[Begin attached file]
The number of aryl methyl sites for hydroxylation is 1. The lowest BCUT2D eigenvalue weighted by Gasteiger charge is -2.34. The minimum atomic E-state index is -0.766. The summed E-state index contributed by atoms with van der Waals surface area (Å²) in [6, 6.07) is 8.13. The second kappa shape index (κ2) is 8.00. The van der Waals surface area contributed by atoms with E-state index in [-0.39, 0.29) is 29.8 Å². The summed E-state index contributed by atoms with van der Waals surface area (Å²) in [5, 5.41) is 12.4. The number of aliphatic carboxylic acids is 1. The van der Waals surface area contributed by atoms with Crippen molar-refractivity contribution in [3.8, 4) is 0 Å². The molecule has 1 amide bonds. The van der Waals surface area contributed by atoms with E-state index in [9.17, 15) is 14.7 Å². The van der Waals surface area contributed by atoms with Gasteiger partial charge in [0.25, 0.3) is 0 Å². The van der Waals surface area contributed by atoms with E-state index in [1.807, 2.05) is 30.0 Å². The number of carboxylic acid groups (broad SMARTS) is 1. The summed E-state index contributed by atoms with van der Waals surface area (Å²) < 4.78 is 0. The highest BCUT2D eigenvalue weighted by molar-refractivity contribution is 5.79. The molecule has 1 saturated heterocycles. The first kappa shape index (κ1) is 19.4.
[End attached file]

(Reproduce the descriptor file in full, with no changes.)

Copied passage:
The number of aryl methyl sites for hydroxylation is 1. The lowest BCUT2D eigenvalue weighted by Gasteiger charge is -2.34. The minimum atomic E-state index is -0.766. The summed E-state index contributed by atoms with van der Waals surface area (Å²) in [6, 6.07) is 8.13. The second kappa shape index (κ2) is 8.00. The van der Waals surface area contributed by atoms with E-state index in [-0.39, 0.29) is 29.8 Å². The summed E-state index contributed by atoms with van der Waals surface area (Å²) in [5, 5.41) is 12.4. The number of aliphatic carboxylic acids is 1. The van der Waals surface area contributed by atoms with Crippen molar-refractivity contribution in [3.8, 4) is 0 Å². The molecule has 1 amide bonds. The van der Waals surface area contributed by atoms with E-state index in [9.17, 15) is 14.7 Å². The van der Waals surface area contributed by atoms with Gasteiger partial charge in [0.25, 0.3) is 0 Å². The van der Waals surface area contributed by atoms with E-state index in [1.807, 2.05) is 30.0 Å². The number of carboxylic acid groups (broad SMARTS) is 1. The summed E-state index contributed by atoms with van der Waals surface area (Å²) < 4.78 is 0. The highest BCUT2D eigenvalue weighted by molar-refractivity contribution is 5.79. The molecule has 1 saturated heterocycles. The first kappa shape index (κ1) is 19.4.